It's Republicans' always fault, no matter what. When a Democrat is attacked, conservative rhetoric is to blame, even if it isn't. And when a field full of Republican Congressman are assaulted by a left-wing gunman, it's high time for a national conversation about...the Republican president, of course. I spent a great deal of time and energy yesterday trying to maintain my intellectual integrity and apply my standards evenly -- but hot damn, the Left makes it really tough to treat them fairly sometimes. As a repulsive orgy of political blame plays out in the aftermath of Wednesday morning's shooting spree, a mind-bending talking point is starting to congeal in some lefty quarters: Donald Trump's coarsening of our dialogue is an important factor in all of this. As you absorb these quotes, bear in mind that we're talking about an embittered, hardcore leftist shooting up a bunch of Republicans, one of whom remains in critical condition as he undergoes multiple operations. That's the lay of them land. But Trump! Let's start with Democratic Senator Sherrod Brown, who is up for re-election next year in a state that went red by nine points last fall:
Sen. Sherrod Brown accused a reporter on Wednesday of practicing "fake journalism" for asking whether Democrats have played any role in using violent, partisan rhetoric in the wake of President Trump's election victory last year. Brown, D-Ohio, told reporters in a hallway interview that President Trump has chosen to "divide and name call" rather than serve as "the healer in chief." When asked by the Washington Examiner if Democrats have also played a role in dividing the nation with their heated opposition to Trump and the GOP, Brown called that "a false equivalency" used by editors of newspapers, including the Washington Examiner and the Wall Street Journal. He said that tactic from those news outlets "would be called, in another era, fake journalism."
One wonders what Rep. Steve Scalise thinks of that "false equivalency." Next, here's MSNBC's Mike Brzezinski graciously allowing that perhaps the blame shouldn't be placed "squarely" on Trump, but opining that he's certainly adding to the nation's "dangerous climate:"
As Legal Insurrection notes, co-host Joe Scarborough pushed back: "It is a long time coming. It is 20, 30 years coming, and yes, we’ve spoken about Donald Trump. But if Donald Trump were to leave Washington tomorrow, we would have the same problems that we had the 30 years before Donald Trump was here. This is a systemic problem, and it’s been with us for a long time." Ding, ding, ding. Meanwhile, House Minority Leader Nancy Pelosi has a theory on when things started to go sideways. I'll give you one guess who the villains are:
Pelosi on political discourse: it didn’t use to be this way, somewhere in the 90s republicans decided on politics of personal destruction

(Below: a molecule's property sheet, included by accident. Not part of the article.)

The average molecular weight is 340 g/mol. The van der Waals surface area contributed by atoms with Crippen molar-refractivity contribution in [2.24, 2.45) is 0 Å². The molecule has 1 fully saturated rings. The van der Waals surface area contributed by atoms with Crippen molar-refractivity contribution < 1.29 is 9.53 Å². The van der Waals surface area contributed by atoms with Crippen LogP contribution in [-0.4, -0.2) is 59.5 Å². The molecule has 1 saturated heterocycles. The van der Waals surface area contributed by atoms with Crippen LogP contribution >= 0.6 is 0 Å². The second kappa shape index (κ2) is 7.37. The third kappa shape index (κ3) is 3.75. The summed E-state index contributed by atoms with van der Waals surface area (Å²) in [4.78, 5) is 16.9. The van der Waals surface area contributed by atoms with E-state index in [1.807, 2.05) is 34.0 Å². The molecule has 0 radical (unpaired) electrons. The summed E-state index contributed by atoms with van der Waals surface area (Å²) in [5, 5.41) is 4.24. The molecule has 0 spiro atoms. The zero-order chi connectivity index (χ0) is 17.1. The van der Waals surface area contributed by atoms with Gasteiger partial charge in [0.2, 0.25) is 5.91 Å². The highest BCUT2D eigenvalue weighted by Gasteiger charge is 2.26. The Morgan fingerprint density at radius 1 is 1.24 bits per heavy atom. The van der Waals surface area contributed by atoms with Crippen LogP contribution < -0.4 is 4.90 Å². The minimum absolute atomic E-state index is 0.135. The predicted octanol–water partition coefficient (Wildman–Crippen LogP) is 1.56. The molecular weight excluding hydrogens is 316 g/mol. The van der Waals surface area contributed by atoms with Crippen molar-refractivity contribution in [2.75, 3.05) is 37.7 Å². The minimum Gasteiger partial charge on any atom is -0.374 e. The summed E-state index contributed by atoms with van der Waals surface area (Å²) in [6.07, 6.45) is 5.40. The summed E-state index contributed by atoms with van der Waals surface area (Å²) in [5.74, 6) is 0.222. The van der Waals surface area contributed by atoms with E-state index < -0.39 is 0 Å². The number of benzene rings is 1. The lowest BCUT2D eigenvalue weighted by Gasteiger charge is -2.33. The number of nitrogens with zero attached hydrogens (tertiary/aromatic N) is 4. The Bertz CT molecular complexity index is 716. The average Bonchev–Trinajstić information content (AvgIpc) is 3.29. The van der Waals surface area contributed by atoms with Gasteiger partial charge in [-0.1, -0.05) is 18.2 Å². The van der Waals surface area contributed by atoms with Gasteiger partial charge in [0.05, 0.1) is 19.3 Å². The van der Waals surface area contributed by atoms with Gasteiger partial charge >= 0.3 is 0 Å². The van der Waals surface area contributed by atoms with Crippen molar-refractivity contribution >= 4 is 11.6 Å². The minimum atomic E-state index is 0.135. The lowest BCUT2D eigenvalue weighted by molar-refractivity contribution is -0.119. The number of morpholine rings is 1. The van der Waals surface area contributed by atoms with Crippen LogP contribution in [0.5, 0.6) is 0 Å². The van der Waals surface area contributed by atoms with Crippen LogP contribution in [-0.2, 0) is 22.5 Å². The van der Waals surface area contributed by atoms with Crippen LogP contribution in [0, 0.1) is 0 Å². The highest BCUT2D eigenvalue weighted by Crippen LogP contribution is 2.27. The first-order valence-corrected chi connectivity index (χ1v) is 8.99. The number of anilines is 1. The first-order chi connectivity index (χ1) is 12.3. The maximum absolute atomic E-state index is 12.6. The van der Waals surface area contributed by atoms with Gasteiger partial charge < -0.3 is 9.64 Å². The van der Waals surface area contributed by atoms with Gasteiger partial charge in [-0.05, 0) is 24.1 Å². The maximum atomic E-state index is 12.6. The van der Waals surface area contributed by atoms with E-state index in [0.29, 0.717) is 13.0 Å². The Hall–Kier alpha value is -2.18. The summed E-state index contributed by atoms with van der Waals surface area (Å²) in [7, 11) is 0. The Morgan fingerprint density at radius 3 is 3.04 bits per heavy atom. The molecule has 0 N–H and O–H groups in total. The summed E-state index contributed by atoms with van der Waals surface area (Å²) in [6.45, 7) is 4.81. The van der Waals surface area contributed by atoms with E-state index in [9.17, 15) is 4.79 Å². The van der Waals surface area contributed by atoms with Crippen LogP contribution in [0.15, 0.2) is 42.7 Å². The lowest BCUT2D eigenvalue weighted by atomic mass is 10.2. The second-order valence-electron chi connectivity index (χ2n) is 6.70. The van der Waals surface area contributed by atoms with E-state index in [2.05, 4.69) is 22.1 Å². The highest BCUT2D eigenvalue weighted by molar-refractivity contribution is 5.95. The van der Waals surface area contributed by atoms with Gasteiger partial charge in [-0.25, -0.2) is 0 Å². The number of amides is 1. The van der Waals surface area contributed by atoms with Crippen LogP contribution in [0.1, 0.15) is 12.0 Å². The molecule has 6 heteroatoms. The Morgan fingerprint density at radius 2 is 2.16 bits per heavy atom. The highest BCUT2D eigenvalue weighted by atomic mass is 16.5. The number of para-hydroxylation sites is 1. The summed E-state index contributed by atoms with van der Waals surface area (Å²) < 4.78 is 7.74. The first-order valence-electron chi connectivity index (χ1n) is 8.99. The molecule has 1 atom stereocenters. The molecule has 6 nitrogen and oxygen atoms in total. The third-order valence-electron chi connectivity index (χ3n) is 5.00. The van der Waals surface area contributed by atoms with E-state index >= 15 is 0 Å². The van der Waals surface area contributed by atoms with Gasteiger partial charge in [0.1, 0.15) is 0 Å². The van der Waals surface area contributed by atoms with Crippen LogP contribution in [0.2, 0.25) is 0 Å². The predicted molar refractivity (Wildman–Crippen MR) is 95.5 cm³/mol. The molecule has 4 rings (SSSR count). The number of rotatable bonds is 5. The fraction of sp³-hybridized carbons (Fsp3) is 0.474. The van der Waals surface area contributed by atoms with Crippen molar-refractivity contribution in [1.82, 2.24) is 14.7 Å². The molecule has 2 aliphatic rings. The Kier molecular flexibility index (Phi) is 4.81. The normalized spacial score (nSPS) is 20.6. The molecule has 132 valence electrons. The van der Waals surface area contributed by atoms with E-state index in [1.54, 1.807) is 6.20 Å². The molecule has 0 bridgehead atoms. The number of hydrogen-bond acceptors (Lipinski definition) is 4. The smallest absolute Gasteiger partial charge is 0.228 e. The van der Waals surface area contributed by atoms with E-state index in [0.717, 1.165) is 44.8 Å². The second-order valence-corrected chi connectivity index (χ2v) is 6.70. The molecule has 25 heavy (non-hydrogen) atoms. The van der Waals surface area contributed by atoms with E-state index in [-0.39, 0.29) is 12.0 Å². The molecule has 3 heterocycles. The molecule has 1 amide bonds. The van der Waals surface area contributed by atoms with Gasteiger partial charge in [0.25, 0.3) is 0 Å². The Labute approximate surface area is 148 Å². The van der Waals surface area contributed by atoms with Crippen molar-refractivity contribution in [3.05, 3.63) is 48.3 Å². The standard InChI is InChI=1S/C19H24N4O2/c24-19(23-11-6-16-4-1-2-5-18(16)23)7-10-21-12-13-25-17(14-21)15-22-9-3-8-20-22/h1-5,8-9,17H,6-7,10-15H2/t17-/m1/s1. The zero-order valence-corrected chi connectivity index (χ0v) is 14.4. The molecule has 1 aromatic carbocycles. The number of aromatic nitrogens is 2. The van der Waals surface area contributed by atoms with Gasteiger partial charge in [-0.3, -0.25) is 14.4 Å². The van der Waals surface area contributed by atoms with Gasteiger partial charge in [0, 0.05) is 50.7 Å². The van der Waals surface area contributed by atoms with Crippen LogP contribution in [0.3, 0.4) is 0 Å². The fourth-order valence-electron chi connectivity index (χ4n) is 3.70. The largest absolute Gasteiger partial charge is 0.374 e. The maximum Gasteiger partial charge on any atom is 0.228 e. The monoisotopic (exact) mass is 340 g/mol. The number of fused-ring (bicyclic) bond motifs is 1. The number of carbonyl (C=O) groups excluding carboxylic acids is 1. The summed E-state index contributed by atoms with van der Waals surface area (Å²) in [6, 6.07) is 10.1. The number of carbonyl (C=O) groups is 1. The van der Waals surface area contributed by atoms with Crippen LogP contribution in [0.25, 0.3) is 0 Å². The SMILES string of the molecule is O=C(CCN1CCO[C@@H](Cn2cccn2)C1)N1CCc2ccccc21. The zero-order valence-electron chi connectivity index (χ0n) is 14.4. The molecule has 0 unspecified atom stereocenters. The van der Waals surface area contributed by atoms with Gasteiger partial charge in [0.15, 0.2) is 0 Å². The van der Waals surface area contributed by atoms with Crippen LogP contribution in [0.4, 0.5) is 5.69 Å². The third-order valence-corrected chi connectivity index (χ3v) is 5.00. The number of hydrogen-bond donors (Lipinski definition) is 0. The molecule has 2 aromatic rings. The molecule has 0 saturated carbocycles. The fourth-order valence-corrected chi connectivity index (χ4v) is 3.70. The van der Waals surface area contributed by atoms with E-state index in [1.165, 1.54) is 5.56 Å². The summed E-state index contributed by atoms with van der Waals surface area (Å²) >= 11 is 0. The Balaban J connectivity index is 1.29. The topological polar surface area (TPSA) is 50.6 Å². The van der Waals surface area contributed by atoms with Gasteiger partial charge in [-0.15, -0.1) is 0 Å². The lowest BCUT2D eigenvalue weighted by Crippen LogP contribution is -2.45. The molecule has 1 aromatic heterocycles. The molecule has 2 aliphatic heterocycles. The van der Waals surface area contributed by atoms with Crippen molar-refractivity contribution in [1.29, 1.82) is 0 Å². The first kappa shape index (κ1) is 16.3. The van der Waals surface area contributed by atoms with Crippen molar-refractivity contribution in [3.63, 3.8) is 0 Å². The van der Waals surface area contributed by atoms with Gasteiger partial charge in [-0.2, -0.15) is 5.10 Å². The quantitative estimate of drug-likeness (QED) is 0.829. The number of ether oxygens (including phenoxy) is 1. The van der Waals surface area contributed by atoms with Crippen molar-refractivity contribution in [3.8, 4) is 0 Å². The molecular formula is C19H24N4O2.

— Alex Moe (@AlexNBCNews) June 15, 2017
Oh. I wonder what Clarence Thomas, or Robert Bork, or Barry Goldwater might have to say about this analysis. Or Alexander Hamilton for that matter. How cartoonishly obtuse. Last but not least (for now) is New York Times reporter Glenn Thrush -- who referred to himself as a pro-Clinton "hack" before getting hired by the supposed "paper of record" -- declaring where every conversation about civility must begin:
Any debate about civility in politics begins with Trump. No one has degraded discourse more, while embracing the fringe. Fact, not opinion.
— Glenn Thrush (@GlennThrush) June 15, 2017
"Fact, not opinion" is a nice touch. But if Thrush's Democratic allies are to be believed, the Giffords shooting was about right-wing incivility; that incident happened -- and correct me if I'm wrong here -- years before Donald Trump was even a candidate. Also, the man who was president at the time called his predecessor "unpatriotic," urged his supporters to 'bring a gun to a knife fight,' claimed that Republicans want to contaminate the air and water consumed by America's children, accused his opposition (without a shred of irony) of being hellbent on taking healthcare away from people, said that critics of his terrible Iranian nuclear deal were allying themselves with 'death to America'-chanting zealots, and whose White House compared the opposing party to "hostage takers," "arsonists" and even "terrorists." But by all means, any debate about civility in politics must begin with Trump. Fact, not opinion. Perhaps what Thrush et al don't realize is that Trump's (admittedly terrible) comportment and (gross and reckless) ends-justify-the-means methods were seen as features, not bugs, by millions of primary voters who were attracted to a nasty brawler who would punch back against what they've seen as the Left's relentless gutter tactics and moral bullying. You bully us with impunity, so we'll hire our own bully, and see how you like it.
Both "sides" have made innumerable contributions to our current dysfunctional and ugly national conversation, with more than enough examples to allow spiraling 'whataboutism' to go on endlessly. Post-tragedy Twitter is a depressingly reliable reminder of that reality. But to pretend that Trump is the root of all of this is absurd. He's a symptom of a long-metastasizing disease. (Opinion, not fact, because I'm self-aware). If you're fixating on Trump while a member of Trump's party is fighting for his life because a left-wing assailant's bullet pierced his internal organs, you're doing it wrong. Badly, badly wrong. If the Right is always going to be widely and loudly blamed for violence against liberals -- even if they're not remotely responsible -- and also partially blamed for left-wing violence against their own, is it any wonder that many conservatives turned to a figure like Trump? If the media stacks the deck in such an enragingly unfair way, the incentive to act in good faith dissipates. That's that's truly tragic for the country.